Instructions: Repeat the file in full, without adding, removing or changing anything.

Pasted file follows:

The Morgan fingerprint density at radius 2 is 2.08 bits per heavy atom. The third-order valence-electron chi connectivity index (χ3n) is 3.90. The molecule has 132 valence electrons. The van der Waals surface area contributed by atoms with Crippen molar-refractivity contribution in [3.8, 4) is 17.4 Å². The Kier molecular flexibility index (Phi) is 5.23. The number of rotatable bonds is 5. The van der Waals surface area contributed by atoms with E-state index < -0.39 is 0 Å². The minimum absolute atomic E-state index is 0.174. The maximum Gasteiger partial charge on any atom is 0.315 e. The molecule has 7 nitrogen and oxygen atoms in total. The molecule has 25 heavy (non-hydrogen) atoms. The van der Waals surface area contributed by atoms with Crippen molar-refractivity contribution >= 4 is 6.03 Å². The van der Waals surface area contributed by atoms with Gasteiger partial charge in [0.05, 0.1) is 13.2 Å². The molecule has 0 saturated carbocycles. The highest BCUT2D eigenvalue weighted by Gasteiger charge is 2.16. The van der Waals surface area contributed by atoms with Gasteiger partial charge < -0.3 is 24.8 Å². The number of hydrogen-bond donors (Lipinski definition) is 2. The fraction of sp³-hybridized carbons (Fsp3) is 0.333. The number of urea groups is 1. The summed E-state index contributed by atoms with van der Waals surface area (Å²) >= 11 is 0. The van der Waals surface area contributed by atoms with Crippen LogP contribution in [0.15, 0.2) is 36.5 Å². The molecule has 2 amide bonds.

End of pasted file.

The Morgan fingerprint density at radius 2 is 2.08 bits per heavy atom. The third-order valence-electron chi connectivity index (χ3n) is 3.90. The molecule has 132 valence electrons. The van der Waals surface area contributed by atoms with Crippen molar-refractivity contribution in [3.8, 4) is 17.4 Å². The Kier molecular flexibility index (Phi) is 5.23. The number of rotatable bonds is 5. The van der Waals surface area contributed by atoms with E-state index < -0.39 is 0 Å². The minimum absolute atomic E-state index is 0.174. The maximum Gasteiger partial charge on any atom is 0.315 e. The molecule has 7 nitrogen and oxygen atoms in total. The molecule has 25 heavy (non-hydrogen) atoms. The van der Waals surface area contributed by atoms with Crippen molar-refractivity contribution >= 4 is 6.03 Å². The van der Waals surface area contributed by atoms with Gasteiger partial charge in [0.05, 0.1) is 13.2 Å². The molecule has 0 saturated carbocycles. The highest BCUT2D eigenvalue weighted by Gasteiger charge is 2.16. The van der Waals surface area contributed by atoms with Gasteiger partial charge < -0.3 is 24.8 Å². The number of hydrogen-bond donors (Lipinski definition) is 2. The fraction of sp³-hybridized carbons (Fsp3) is 0.333. The number of urea groups is 1. The summed E-state index contributed by atoms with van der Waals surface area (Å²) >= 11 is 0. The van der Waals surface area contributed by atoms with Crippen LogP contribution in [0.15, 0.2) is 36.5 Å². The molecule has 2 amide bonds.